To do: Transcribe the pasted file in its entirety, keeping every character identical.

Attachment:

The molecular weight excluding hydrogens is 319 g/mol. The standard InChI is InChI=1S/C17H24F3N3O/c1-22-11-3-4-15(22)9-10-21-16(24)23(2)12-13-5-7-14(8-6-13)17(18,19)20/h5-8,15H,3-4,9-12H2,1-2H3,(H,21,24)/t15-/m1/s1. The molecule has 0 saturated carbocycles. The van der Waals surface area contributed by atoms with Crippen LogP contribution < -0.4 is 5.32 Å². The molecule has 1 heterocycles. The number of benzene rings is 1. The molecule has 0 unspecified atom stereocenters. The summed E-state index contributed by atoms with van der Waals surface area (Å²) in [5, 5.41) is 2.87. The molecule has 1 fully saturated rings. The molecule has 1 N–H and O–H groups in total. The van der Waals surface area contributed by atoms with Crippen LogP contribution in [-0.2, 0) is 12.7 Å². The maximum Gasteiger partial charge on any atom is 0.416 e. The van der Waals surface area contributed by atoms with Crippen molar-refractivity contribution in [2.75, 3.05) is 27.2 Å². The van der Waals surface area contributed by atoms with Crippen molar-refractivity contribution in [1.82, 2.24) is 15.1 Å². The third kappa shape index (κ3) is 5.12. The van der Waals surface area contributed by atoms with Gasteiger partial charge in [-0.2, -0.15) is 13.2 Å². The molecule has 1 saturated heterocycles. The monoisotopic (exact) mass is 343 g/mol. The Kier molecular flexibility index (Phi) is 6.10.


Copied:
The molecular weight excluding hydrogens is 319 g/mol. The standard InChI is InChI=1S/C17H24F3N3O/c1-22-11-3-4-15(22)9-10-21-16(24)23(2)12-13-5-7-14(8-6-13)17(18,19)20/h5-8,15H,3-4,9-12H2,1-2H3,(H,21,24)/t15-/m1/s1. The molecule has 0 saturated carbocycles. The van der Waals surface area contributed by atoms with Crippen LogP contribution < -0.4 is 5.32 Å². The molecule has 1 heterocycles. The number of benzene rings is 1. The molecule has 0 unspecified atom stereocenters. The summed E-state index contributed by atoms with van der Waals surface area (Å²) in [5, 5.41) is 2.87. The molecule has 1 fully saturated rings. The molecule has 1 N–H and O–H groups in total. The van der Waals surface area contributed by atoms with Crippen LogP contribution in [-0.2, 0) is 12.7 Å². The maximum Gasteiger partial charge on any atom is 0.416 e. The van der Waals surface area contributed by atoms with Crippen molar-refractivity contribution in [2.75, 3.05) is 27.2 Å². The van der Waals surface area contributed by atoms with Crippen molar-refractivity contribution in [1.82, 2.24) is 15.1 Å². The third kappa shape index (κ3) is 5.12. The van der Waals surface area contributed by atoms with Gasteiger partial charge in [-0.2, -0.15) is 13.2 Å². The molecule has 1 saturated heterocycles. The monoisotopic (exact) mass is 343 g/mol. The Kier molecular flexibility index (Phi) is 6.10.